Minister Tuomioja's speech at Event on UN Peacekeeping
Welcoming remarks by the Minister for Foreign Affairs of Finland, Mr. Erkki Tuomioja at Side-Event by Finland and Uruguay:
"Strengthening the Partnership: A Fresh Dialogue on UN Peacekeeping"
in New Yorm on 25 September 2013
On behalf of Finland I would like to welcome you all to this event. I am very pleased to see you all participating in this attempt to find new ways to strengthen UN Peacekeeping.
After a period of consolidation, the UN Peacekeeping operations have increased and with the new mission in Mali and possible new missions in Syria and Central African Republic, we expect to reach a new high in terms of resources and troops.
The missions are operating in ever more difficult and challenging circumstances. It is well established that the peacekeeping operations have become more complex, more robust and more risky. The 'standard operation' from a few decades ago could and would simply not effectively tackle the challenges of today.
The recent intergovernmental discussions on peacekeeping have proven that there is no common understanding of the challenges that the UN peacekeeping is facing and lack of consensus on the way forward. This why we – Finland, together with Uruguay and IPI – have invited you – member states with strong interest in peacekeeping – to take stock of the situation. We aim at an open and frank dialogue on new challenges in order to restore our common faith and political consensus around the UN peacekeeping.
I would like to highlight some of the issues that need special attention and which we will hopefully be discussing tonight.
First, about the mandates. As the nature of conflicts has changed, the mandates of the UN Peacekeeping operations have evolved. Instead of monitoring cease fire and border agreements, many new peacekeeping operations are focused on restoring the state authority, or have a broad mandate with tasks ranging from protecting civilians, assisting in political processes to supporting rule of law sector. UN Peacekeeping mandates have in many cases become more robust with stronger rules of engagement, as we have seen in Mali and the DRC. This has challenged the very principles of UN Peacekeeping – consent, impartiality and non-use of force. It also has a direct impact on the safety and security of the peacekeepers serving in the operations. Sending blue helmets into exceedingly dangerous situations must in turn be accompanied by new ways to ensure their safety, to the extent possible.
Second, about resources and capabilities. The fact is there is a mismatch between the scale and complexity of peacekeeping and existing capabilities. We need host of new capabilities, some military some civilian: better trained solders, high tech equipment and civilians able to contribute to restoration of state authority. The bottom line here is whether we are ready and willing to share the burden. Around the table I see many states that are making a major contribution. The foreseeable increase of the peacekeeping will force us to contribute even more or find other states willing to do it.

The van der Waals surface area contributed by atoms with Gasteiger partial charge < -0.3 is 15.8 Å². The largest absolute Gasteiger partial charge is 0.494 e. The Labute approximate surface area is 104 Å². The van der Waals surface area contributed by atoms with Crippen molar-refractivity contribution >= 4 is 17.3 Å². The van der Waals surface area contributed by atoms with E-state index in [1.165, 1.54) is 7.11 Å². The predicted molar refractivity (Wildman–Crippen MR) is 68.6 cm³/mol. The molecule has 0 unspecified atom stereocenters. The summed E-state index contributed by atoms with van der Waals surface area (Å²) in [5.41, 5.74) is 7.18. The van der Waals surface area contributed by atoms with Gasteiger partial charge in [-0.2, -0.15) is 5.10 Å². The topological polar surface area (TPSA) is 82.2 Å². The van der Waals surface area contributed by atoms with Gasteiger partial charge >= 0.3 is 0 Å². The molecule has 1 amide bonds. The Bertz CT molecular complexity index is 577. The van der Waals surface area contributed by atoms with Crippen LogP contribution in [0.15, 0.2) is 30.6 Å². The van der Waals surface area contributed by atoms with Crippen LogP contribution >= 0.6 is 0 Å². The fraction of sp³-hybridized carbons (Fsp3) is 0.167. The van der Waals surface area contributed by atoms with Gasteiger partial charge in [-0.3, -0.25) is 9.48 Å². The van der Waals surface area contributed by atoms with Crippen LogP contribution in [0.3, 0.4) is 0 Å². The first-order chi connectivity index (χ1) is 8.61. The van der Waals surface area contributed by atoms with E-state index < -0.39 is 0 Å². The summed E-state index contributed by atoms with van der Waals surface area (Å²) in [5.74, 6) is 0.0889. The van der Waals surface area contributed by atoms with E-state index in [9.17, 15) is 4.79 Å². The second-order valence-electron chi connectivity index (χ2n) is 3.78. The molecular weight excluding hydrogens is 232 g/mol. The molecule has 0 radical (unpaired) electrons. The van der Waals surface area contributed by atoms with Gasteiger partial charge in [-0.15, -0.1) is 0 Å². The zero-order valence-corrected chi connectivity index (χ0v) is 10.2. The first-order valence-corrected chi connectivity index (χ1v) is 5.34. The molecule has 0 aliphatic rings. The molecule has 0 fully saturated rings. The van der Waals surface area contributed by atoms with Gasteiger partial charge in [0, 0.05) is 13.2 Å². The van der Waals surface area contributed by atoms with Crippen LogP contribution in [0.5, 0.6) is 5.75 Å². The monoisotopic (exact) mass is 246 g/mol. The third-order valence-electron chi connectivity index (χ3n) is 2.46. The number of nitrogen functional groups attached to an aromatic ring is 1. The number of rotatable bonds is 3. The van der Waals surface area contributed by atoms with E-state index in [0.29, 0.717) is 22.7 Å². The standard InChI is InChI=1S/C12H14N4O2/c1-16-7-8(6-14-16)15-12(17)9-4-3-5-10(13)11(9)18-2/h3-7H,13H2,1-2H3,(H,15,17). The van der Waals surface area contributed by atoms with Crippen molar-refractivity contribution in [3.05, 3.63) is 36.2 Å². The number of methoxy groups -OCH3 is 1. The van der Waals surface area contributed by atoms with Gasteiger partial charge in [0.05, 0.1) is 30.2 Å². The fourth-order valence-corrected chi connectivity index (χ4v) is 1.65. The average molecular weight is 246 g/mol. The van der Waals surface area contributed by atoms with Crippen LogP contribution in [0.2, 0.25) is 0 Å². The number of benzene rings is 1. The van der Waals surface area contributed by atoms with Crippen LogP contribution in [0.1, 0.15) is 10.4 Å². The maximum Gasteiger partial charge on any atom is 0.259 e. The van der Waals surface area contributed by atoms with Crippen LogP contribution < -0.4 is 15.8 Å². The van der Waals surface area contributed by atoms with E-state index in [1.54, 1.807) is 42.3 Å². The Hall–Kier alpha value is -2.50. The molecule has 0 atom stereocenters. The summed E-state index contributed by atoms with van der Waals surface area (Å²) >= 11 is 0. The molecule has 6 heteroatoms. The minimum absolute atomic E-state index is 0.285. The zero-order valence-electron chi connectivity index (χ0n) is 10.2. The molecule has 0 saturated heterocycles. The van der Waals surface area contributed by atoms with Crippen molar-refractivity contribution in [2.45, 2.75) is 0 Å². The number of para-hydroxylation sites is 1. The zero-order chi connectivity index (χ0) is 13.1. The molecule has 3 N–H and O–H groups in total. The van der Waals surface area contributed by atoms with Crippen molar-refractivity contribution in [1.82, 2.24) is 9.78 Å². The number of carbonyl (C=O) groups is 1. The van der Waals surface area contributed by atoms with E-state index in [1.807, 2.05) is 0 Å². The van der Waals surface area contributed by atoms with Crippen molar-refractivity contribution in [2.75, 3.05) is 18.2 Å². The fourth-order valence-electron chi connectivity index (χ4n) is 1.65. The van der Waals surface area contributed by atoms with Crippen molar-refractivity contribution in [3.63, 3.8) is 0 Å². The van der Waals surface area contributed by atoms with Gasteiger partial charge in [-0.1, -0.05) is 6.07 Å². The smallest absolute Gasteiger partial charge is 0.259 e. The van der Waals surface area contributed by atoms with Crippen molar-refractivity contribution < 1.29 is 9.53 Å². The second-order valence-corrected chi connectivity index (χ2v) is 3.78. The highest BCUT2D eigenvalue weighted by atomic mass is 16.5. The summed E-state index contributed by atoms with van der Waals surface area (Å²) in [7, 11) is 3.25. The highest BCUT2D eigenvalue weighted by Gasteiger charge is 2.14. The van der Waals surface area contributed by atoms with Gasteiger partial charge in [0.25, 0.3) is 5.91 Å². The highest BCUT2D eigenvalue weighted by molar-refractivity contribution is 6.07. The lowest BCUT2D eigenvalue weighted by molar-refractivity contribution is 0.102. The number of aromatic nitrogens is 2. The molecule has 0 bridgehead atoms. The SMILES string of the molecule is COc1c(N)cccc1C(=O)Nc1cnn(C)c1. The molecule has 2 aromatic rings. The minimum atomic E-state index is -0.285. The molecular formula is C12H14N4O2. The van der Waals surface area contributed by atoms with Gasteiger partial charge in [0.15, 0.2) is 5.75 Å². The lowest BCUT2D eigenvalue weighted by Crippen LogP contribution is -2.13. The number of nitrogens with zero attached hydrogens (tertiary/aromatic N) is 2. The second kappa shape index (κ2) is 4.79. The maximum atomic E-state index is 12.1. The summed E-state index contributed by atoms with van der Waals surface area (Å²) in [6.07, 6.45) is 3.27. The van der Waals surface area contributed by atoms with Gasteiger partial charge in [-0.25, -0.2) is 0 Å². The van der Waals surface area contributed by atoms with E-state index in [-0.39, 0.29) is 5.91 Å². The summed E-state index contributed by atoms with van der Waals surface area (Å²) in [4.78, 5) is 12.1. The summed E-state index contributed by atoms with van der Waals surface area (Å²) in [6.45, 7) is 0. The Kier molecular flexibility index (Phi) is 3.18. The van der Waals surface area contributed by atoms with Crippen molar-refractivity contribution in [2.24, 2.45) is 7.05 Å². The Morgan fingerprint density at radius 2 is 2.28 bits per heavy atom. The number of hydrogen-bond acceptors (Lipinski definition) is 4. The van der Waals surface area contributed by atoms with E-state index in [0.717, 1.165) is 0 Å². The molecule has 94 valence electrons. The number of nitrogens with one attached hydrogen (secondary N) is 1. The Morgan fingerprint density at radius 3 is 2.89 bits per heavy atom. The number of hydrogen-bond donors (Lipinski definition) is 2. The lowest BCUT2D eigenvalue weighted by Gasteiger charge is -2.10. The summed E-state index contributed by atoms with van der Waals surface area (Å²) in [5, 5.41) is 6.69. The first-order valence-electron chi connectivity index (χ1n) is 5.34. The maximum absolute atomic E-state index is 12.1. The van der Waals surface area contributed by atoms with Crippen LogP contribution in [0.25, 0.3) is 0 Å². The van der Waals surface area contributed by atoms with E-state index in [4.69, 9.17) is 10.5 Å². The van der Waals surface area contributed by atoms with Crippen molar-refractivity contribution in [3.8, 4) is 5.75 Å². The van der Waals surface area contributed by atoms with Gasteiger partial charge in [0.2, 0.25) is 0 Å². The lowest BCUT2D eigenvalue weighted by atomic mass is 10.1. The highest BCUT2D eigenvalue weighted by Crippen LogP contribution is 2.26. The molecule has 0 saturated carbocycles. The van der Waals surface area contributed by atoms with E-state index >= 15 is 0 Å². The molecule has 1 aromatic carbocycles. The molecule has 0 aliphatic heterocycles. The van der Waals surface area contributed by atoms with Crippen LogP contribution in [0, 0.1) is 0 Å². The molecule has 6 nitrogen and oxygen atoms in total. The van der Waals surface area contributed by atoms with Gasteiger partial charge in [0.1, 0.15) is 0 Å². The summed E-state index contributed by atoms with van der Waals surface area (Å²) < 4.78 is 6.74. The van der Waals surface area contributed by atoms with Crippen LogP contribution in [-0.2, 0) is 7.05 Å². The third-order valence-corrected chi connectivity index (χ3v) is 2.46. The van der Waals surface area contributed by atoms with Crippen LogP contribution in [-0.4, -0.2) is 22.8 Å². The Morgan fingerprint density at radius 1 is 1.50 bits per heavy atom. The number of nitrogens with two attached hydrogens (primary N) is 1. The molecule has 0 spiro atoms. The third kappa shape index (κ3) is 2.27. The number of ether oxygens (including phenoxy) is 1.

We should bear in mind that the UN peacekeeping is relatively cost-effective. The UN peacekeeping budget accounts for only less than 1 % of the global military spending. However, this is not to say that we should not get more value for our money.
Third, about new types of missions. In the future, there will be increasing demand for more agile and cost-effective field –based special political missions (or peacekeeping “light”) focusing on mediation, conflict prevention and peace building. Finland has been active in this field and we see these operations as important complement to the PKOs, not replacing the PKOs. This is an area of conflict management that still requires much development at the UN. For peacekeeping operations this means, however, that their ability to interact with these other kind of UN operations, and with the country hosting them, must be improved.
Fourth, about co-operation with other organisations. In many crisis theatres UN is not alone, but working side by side with other organizations and regional and subregional organizations. Partnerships in multidimensional and complex crisis situations have become more important for the success of securing peace and security. Hybrid operations, especially when consisting of military and civil components, require new skills and focused cooperation.
Fifth, about the need of partnerships. Moreover I would like to emphasize the need for new partnership and common vision between the key actors, namely the Secretariat, troop and police contributing countries and Security Council. A common set of goals and objective would be needed between those that authorize, those who implement, those who host peacekeeping missions and those that contribute to UN peacekeeping.
These are some of the issues that urgently need to be addressed.
I would like to conclude that the UN Peacekeeping has been a success story for almost sixty years. Finland is very proud that we have been able to play a part in it from the beginning.
I wish we will have a frank and operationally minded discussion today, which hopefully leads to some new ideas how to strengthen the partnership for Peacekeeping.